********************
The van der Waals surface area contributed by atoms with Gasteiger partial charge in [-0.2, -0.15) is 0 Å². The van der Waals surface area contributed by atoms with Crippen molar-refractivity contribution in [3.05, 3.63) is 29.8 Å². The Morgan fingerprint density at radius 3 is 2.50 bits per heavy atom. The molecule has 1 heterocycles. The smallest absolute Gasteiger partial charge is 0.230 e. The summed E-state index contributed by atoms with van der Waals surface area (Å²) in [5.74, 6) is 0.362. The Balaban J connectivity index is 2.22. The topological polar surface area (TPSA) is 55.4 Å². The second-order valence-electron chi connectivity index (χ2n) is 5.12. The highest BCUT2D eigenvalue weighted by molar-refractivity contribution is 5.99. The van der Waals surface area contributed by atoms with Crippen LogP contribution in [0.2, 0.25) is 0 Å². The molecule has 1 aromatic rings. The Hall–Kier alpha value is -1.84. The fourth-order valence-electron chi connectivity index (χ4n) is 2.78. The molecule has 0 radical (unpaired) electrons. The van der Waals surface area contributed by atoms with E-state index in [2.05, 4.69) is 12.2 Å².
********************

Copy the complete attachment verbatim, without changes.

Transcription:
The van der Waals surface area contributed by atoms with Gasteiger partial charge in [-0.2, -0.15) is 0 Å². The van der Waals surface area contributed by atoms with Crippen molar-refractivity contribution in [3.05, 3.63) is 29.8 Å². The Morgan fingerprint density at radius 3 is 2.50 bits per heavy atom. The molecule has 1 heterocycles. The smallest absolute Gasteiger partial charge is 0.230 e. The summed E-state index contributed by atoms with van der Waals surface area (Å²) in [5.74, 6) is 0.362. The Balaban J connectivity index is 2.22. The topological polar surface area (TPSA) is 55.4 Å². The second-order valence-electron chi connectivity index (χ2n) is 5.12. The highest BCUT2D eigenvalue weighted by molar-refractivity contribution is 5.99. The van der Waals surface area contributed by atoms with Crippen LogP contribution in [0.2, 0.25) is 0 Å². The molecule has 1 aromatic rings. The Hall–Kier alpha value is -1.84. The fourth-order valence-electron chi connectivity index (χ4n) is 2.78. The molecule has 0 radical (unpaired) electrons. The van der Waals surface area contributed by atoms with E-state index in [2.05, 4.69) is 12.2 Å².